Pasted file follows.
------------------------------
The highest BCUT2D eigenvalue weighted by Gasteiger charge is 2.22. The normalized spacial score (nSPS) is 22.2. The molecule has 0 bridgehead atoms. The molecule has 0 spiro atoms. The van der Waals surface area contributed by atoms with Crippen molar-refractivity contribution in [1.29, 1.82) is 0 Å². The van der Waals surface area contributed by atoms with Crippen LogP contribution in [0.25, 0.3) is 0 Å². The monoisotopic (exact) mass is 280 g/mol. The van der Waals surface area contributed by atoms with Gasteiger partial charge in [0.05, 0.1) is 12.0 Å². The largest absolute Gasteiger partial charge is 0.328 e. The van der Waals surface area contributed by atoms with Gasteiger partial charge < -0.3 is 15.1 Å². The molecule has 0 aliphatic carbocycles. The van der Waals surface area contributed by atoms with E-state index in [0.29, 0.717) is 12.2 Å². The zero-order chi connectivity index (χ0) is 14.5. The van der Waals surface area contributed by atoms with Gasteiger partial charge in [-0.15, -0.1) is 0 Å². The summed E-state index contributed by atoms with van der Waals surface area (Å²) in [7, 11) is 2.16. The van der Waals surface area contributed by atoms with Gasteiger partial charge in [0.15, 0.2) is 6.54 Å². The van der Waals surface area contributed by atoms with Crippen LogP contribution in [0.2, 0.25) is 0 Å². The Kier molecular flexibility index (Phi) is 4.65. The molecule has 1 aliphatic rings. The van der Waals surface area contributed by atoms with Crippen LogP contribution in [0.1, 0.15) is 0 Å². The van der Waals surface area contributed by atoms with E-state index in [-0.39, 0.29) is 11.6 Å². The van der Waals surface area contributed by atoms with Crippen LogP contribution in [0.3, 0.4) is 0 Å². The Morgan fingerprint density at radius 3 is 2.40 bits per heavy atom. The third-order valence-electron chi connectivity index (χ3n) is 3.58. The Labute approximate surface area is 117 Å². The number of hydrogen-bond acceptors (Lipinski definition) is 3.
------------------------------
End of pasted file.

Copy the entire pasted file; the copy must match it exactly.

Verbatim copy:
The highest BCUT2D eigenvalue weighted by Gasteiger charge is 2.22. The normalized spacial score (nSPS) is 22.2. The molecule has 0 bridgehead atoms. The molecule has 0 spiro atoms. The van der Waals surface area contributed by atoms with Crippen molar-refractivity contribution in [1.29, 1.82) is 0 Å². The van der Waals surface area contributed by atoms with Crippen LogP contribution in [0.25, 0.3) is 0 Å². The monoisotopic (exact) mass is 280 g/mol. The van der Waals surface area contributed by atoms with Gasteiger partial charge in [0.05, 0.1) is 12.0 Å². The largest absolute Gasteiger partial charge is 0.328 e. The van der Waals surface area contributed by atoms with Gasteiger partial charge < -0.3 is 15.1 Å². The molecule has 0 aliphatic carbocycles. The van der Waals surface area contributed by atoms with E-state index in [0.29, 0.717) is 12.2 Å². The zero-order chi connectivity index (χ0) is 14.5. The van der Waals surface area contributed by atoms with Gasteiger partial charge in [-0.15, -0.1) is 0 Å². The summed E-state index contributed by atoms with van der Waals surface area (Å²) in [7, 11) is 2.16. The van der Waals surface area contributed by atoms with Gasteiger partial charge in [0.15, 0.2) is 6.54 Å². The van der Waals surface area contributed by atoms with Crippen LogP contribution in [0.2, 0.25) is 0 Å². The Kier molecular flexibility index (Phi) is 4.65. The molecule has 1 aliphatic rings. The van der Waals surface area contributed by atoms with Crippen LogP contribution in [0.1, 0.15) is 0 Å². The van der Waals surface area contributed by atoms with E-state index in [-0.39, 0.29) is 11.6 Å². The van der Waals surface area contributed by atoms with Crippen LogP contribution in [0.3, 0.4) is 0 Å². The Morgan fingerprint density at radius 3 is 2.40 bits per heavy atom. The third-order valence-electron chi connectivity index (χ3n) is 3.58. The Labute approximate surface area is 117 Å². The number of hydrogen-bond acceptors (Lipinski definition) is 3.